Oaktree Capital Management is in market for its eighth special situations fund, seeking over $550 million more than the predecessor vehicle, according to pension fund documents.
The Los Angeles-based asset manager is seeking $1.75 billion for Oaktree Special Situations Fund II (SSF II), a follow-on to 2014-vintage SSF I, a vehicle that raised $1.2 billion with a three-year investment period that ends in November, according to meeting materials from the Minnesota State Board of Investment. SBI committed $100 million to the fund.
An Oaktree spokeswoman declined to comment.
SSF II will invest in distress-for-control situations as well as both structured and direct equity investments. Oaktree will make a $20 million to $100 million general partner commitment.
During the investment period, limited partners will pay a management fee of 1.6 percent on committed capital and a 20 percent carried interest over an 8 percent hurdle rate. The 10-year fund will have a three-year investment period and a seven-year harvest period, subject to an additional six one-year extensions.
The firm’s chief investment officer, Bruce Karsh, and the special situations group co-portfolio managers, Jordon Kruse and Matthew Wilson, are each part of the vehicle’s key person clause, according to the document.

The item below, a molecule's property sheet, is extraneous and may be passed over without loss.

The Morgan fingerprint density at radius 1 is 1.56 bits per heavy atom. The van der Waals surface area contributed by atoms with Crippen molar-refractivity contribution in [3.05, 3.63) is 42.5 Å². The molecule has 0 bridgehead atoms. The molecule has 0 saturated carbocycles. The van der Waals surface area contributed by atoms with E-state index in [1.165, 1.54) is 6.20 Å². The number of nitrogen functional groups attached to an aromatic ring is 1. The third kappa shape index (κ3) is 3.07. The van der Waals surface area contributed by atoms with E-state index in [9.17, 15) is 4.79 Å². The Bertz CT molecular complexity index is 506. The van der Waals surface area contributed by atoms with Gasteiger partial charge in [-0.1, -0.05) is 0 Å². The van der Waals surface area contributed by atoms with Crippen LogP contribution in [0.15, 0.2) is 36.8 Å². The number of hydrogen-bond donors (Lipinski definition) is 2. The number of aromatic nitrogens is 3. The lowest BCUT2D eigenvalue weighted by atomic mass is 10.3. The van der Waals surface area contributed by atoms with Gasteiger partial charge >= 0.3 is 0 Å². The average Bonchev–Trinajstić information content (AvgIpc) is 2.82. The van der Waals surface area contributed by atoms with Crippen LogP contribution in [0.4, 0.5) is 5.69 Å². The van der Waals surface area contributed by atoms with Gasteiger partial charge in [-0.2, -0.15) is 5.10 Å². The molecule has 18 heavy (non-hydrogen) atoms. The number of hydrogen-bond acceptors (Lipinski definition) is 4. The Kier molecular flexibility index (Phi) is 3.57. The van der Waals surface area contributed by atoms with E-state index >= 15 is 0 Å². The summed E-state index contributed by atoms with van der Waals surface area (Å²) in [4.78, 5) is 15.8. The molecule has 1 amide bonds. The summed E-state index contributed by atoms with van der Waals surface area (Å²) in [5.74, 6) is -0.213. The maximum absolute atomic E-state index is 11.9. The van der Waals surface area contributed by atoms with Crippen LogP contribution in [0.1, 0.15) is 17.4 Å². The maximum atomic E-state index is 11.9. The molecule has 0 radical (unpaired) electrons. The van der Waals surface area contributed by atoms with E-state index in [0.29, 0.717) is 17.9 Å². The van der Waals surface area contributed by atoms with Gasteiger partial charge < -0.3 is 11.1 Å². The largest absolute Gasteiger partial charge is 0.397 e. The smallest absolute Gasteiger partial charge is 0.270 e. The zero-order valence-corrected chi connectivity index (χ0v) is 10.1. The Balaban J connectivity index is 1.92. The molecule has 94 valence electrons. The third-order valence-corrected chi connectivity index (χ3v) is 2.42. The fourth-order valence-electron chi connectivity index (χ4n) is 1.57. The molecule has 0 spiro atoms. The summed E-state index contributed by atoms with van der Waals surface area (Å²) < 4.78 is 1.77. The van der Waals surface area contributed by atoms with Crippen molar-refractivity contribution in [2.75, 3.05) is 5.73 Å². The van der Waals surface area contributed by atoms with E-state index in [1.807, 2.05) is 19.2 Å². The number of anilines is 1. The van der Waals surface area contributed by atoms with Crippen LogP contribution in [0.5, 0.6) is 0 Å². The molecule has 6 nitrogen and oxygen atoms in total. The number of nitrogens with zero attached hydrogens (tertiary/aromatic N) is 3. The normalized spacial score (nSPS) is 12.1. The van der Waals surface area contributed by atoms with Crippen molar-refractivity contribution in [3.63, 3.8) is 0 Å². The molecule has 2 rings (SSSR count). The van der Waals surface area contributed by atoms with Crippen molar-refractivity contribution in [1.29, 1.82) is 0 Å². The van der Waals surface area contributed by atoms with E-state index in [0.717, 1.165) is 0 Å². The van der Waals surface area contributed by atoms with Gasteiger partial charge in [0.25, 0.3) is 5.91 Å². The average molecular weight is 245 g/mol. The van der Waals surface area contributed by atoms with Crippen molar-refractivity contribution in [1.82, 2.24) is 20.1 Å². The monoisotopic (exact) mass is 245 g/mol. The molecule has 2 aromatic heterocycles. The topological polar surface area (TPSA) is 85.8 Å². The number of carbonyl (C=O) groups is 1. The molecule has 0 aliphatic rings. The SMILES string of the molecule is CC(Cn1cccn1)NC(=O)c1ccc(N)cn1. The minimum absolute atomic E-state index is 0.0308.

Oaktree’s special situations group has been through several iterations of fund names, partly because of a rebranding, changing the Global Principal strategy name to Special Situations strategy. Oaktree’s initial such fund launched in 1994, and the first six vehicles were part of the Principal series, while the seventh was named Oaktree Special Situations Fund I after the rebranding.
SSF I so far had posted a net internal rate of return of 29.4 percent and a 1.4x multiple on drawn capital, as of 30 September, according to Oaktree’s third-quarter earnings results released on 26 October. Returns for the 2009-vintage $3.3 billion Principal Fund V stood at 3.4 percent and 1.3x, respectively.
Oaktree’s flagship product, its Opportunities Fund series, also focuses on distressed investing, but does not target control-oriented investments, unlike the Special Situations strategy. The Opportunities’ latest fundraise garnered $12.48 billion across two vehicles, Fund X and Fund Xb, which also have a 1.6 percent management fee and a 20 percent carried interest over an 8 percent hurdle.
Founded in 1995, Oaktree manages $99.5 billion in assets, of which some $3.91 billion is in the special situations vertical. The firm invests in myriad other strategies including private debt, real estate, infrastructure and high yield bonds.